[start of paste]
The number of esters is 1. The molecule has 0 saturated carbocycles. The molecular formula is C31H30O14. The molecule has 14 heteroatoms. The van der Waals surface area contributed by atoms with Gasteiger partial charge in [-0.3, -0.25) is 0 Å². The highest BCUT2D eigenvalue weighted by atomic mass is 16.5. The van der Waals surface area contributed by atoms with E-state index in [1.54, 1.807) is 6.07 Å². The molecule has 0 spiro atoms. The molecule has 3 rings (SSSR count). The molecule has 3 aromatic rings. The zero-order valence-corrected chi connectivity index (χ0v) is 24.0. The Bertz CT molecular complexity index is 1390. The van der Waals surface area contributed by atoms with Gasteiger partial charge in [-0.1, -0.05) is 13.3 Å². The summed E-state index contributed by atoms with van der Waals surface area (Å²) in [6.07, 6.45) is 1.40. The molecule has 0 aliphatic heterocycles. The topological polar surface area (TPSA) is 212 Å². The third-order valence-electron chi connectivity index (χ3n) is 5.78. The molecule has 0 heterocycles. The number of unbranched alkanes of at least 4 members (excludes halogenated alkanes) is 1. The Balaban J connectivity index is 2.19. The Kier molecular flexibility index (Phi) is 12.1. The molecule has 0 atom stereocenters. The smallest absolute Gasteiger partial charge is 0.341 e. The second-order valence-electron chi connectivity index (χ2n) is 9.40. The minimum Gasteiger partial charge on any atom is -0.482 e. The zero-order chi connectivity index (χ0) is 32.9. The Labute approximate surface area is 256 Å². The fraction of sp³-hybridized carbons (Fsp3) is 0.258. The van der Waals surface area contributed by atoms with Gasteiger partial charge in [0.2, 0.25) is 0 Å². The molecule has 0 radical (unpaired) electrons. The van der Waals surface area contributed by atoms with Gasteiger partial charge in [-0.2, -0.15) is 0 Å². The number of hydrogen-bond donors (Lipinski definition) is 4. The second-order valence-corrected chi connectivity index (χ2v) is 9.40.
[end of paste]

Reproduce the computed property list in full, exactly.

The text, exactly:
The number of esters is 1. The molecule has 0 saturated carbocycles. The molecular formula is C31H30O14. The molecule has 14 heteroatoms. The van der Waals surface area contributed by atoms with Gasteiger partial charge in [-0.3, -0.25) is 0 Å². The highest BCUT2D eigenvalue weighted by atomic mass is 16.5. The van der Waals surface area contributed by atoms with E-state index in [1.54, 1.807) is 6.07 Å². The molecule has 0 spiro atoms. The molecule has 3 rings (SSSR count). The molecule has 3 aromatic rings. The zero-order valence-corrected chi connectivity index (χ0v) is 24.0. The Bertz CT molecular complexity index is 1390. The van der Waals surface area contributed by atoms with Gasteiger partial charge in [-0.1, -0.05) is 13.3 Å². The summed E-state index contributed by atoms with van der Waals surface area (Å²) in [6.07, 6.45) is 1.40. The molecule has 0 aliphatic heterocycles. The topological polar surface area (TPSA) is 212 Å². The third-order valence-electron chi connectivity index (χ3n) is 5.78. The molecule has 0 heterocycles. The number of unbranched alkanes of at least 4 members (excludes halogenated alkanes) is 1. The Balaban J connectivity index is 2.19. The Kier molecular flexibility index (Phi) is 12.1. The molecule has 0 atom stereocenters. The smallest absolute Gasteiger partial charge is 0.341 e. The second-order valence-electron chi connectivity index (χ2n) is 9.40. The minimum Gasteiger partial charge on any atom is -0.482 e. The zero-order chi connectivity index (χ0) is 32.9. The Labute approximate surface area is 256 Å². The fraction of sp³-hybridized carbons (Fsp3) is 0.258. The van der Waals surface area contributed by atoms with Gasteiger partial charge in [0.2, 0.25) is 0 Å². The molecule has 0 radical (unpaired) electrons. The van der Waals surface area contributed by atoms with Gasteiger partial charge in [-0.2, -0.15) is 0 Å². The number of hydrogen-bond donors (Lipinski definition) is 4. The second-order valence-corrected chi connectivity index (χ2v) is 9.40.